Yeske Buie in the Media: Investing in 529s? Here is the Lesson Plan

Firm News & EventsPosted on September 20th, 2018No Comments

Summary By: Lauren Mireles, FPQPTM

A few weeks ago, the Yeske Buie team hosted a live webinar panel discussion where we shared our thoughts on education planning initiatives for children of all ages. The webinar gained the attention of many including Ann Marsh, a senior editor for Financial Planning Magazine, who wrote about the webinar as part of her Tax-Advantaged Investing series. We think Ann shared a very comprehensive summary of our webinar and our approach to education planning and in this space, we’d like to highlight some of her key insights.

  • Education Planning in Two Stages
    • “This year, the firm offered a webinar for clients and the public to offer insights into making the best use of 529 plans from the time a beneficiary is born through college graduation. The plans allow investors to save tax-deferred money toward college expenses, not only for their children but for anyone in their family. ‘We think it’s very important to be globally invested and very broadly diversified,’ says Lauren Stansell, a CFP and financial planner with the firm in San Francisco. ‘There are two phases we think of: the accumulation phase and the spending phase.’ The overall accumulation target should be to save half of tuition and expected expenses into the plan, Stansell says.”
  • Allocating Savings
    • Why not aim to save the entire amount for a family member’s education? ‘Additional savings should occur in taxable accounts to preserve flexibility,’ given that funds not saved inside the plans, while subject to taxation, can be used as needed for other purposes, Stansell says. ‘It’s hard to know what the child may choose to do in the future,’ she says. ‘If the child chooses not to go to college, the funds can still be withdrawn [from a 529], but taxes and penalties are assessed … Should the child choose not to go to college, those funds can be redirected to other planning strategies and goals with no penalty.’”
  • The Accumulation Stage
    • “Next, Yeske Buie breaks the accumulation phase for college savings across a 529 plan and funds invested in non-tax-deferred accounts into four stages of a child’s age, each of which follows a different investment allocation. Over time, the investment strategy becomes more conservative in much the same way that a typical retirement plan does, as follows:”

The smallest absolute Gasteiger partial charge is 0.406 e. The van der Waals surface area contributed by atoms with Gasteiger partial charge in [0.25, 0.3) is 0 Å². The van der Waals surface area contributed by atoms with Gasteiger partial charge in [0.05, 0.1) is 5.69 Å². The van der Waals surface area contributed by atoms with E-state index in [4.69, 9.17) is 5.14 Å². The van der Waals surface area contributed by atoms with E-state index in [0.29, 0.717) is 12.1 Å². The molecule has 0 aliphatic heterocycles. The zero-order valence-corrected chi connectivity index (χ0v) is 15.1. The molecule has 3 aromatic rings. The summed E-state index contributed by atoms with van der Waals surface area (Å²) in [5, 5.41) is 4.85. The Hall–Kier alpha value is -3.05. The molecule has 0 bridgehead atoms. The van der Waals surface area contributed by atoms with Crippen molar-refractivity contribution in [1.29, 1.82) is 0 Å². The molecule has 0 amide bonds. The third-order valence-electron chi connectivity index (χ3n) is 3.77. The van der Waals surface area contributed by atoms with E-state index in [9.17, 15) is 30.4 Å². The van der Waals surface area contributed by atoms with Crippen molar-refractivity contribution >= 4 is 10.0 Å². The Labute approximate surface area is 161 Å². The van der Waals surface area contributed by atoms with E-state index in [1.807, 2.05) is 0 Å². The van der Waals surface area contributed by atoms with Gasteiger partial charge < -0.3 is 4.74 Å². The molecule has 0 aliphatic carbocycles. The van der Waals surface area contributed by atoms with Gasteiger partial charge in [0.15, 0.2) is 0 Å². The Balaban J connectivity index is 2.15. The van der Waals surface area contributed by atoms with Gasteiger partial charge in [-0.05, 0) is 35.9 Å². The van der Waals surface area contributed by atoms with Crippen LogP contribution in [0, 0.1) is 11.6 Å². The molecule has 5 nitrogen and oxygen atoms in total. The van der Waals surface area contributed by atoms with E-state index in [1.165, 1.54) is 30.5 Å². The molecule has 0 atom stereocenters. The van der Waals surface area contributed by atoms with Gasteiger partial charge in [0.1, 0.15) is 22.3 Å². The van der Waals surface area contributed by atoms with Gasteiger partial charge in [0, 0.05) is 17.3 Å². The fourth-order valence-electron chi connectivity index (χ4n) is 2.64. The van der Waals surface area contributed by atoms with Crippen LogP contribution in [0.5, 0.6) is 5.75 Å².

• Up to age 6: Funds are invested 100% in stocks, nothing in bonds.
      • Age 7 to 12: Allocation shifts to 90% stocks, 10% bonds. ‘We still have a lot of time to grow the funds,’ Stansell says.
      • Age 13 to 15: 80% stock and 20% bond allocation. ‘We are getting closer and closer,’ Stansell says.
      • Age 16 to 18: 70% stocks, 30% bonds
  • The Spending Stage
    • “Once the child enters college, the plan is in the spending phase, and the money management strategy becomes more conservative than it was at the end of the accumulation phase, as follows:”
      • Funds for the current year’s spending needs are kept in cash.
      • Funds for the remaining years in college are invested in bonds.
      • Excess funds in the account above the amount needed for the college years are invested in stocks.
      • The categories are rebalanced regularly. ‘As the cash is spent for the first semester, bonds can be sold to replenish the cash back to one full year’s worth of needs,’ Stansell says. ‘Because the remaining bonds still cover the remaining expected expenses, stocks don’t need to be sold to add to bonds. But, if expected expenses increase, stocks could be sold to add to the bonds to achieve the desired allocation of funds.’
  • The Importance of Holistic Planning
    • “Keep in mind that this 529 roadmap is general and won’t apply to everyone, she says. ‘So, it’s important to us to have a deep discovery process with our clients and work with them as circumstances arise and change,’ Stansell says. ‘Every situation is different, and this is one facet of planning we do with our clients.’”

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